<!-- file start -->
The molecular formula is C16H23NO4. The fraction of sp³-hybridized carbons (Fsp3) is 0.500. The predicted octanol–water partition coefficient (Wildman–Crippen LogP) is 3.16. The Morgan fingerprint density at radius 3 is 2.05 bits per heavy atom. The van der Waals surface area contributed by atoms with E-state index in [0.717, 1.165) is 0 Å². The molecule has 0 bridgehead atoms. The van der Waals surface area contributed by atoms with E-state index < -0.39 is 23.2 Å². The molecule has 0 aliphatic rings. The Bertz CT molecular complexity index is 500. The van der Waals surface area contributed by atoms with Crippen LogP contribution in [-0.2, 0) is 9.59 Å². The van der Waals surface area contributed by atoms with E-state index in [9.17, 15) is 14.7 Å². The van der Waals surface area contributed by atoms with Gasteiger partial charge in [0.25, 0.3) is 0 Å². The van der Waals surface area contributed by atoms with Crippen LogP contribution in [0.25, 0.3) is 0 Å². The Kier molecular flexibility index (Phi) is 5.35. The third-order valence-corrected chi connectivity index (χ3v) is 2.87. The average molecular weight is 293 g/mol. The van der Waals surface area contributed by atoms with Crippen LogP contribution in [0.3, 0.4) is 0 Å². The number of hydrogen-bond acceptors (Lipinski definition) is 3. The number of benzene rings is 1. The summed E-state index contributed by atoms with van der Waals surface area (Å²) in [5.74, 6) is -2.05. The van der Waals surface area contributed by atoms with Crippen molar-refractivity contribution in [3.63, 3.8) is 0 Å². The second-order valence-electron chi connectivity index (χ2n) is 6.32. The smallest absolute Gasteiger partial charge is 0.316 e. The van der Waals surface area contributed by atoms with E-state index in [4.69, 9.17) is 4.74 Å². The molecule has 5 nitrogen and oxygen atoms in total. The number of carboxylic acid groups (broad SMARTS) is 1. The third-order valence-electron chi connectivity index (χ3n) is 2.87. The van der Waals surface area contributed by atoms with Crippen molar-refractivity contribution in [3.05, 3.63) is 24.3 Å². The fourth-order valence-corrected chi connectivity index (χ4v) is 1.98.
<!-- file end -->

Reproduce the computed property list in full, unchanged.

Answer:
The molecular formula is C16H23NO4. The fraction of sp³-hybridized carbons (Fsp3) is 0.500. The predicted octanol–water partition coefficient (Wildman–Crippen LogP) is 3.16. The Morgan fingerprint density at radius 3 is 2.05 bits per heavy atom. The van der Waals surface area contributed by atoms with E-state index in [0.717, 1.165) is 0 Å². The molecule has 0 bridgehead atoms. The van der Waals surface area contributed by atoms with E-state index < -0.39 is 23.2 Å². The molecule has 0 aliphatic rings. The Bertz CT molecular complexity index is 500. The van der Waals surface area contributed by atoms with Crippen LogP contribution in [-0.2, 0) is 9.59 Å². The van der Waals surface area contributed by atoms with E-state index in [9.17, 15) is 14.7 Å². The van der Waals surface area contributed by atoms with Gasteiger partial charge in [0.25, 0.3) is 0 Å². The van der Waals surface area contributed by atoms with Crippen LogP contribution in [0.25, 0.3) is 0 Å². The Kier molecular flexibility index (Phi) is 5.35. The third-order valence-corrected chi connectivity index (χ3v) is 2.87. The average molecular weight is 293 g/mol. The van der Waals surface area contributed by atoms with Crippen LogP contribution in [0.3, 0.4) is 0 Å². The number of hydrogen-bond acceptors (Lipinski definition) is 3. The number of benzene rings is 1. The summed E-state index contributed by atoms with van der Waals surface area (Å²) in [5.74, 6) is -2.05. The van der Waals surface area contributed by atoms with Crippen molar-refractivity contribution in [3.63, 3.8) is 0 Å². The second-order valence-electron chi connectivity index (χ2n) is 6.32. The smallest absolute Gasteiger partial charge is 0.316 e. The van der Waals surface area contributed by atoms with E-state index in [4.69, 9.17) is 4.74 Å². The molecule has 5 nitrogen and oxygen atoms in total. The number of carboxylic acid groups (broad SMARTS) is 1. The third-order valence-electron chi connectivity index (χ3n) is 2.87. The van der Waals surface area contributed by atoms with Crippen molar-refractivity contribution in [3.05, 3.63) is 24.3 Å². The fourth-order valence-corrected chi connectivity index (χ4v) is 1.98.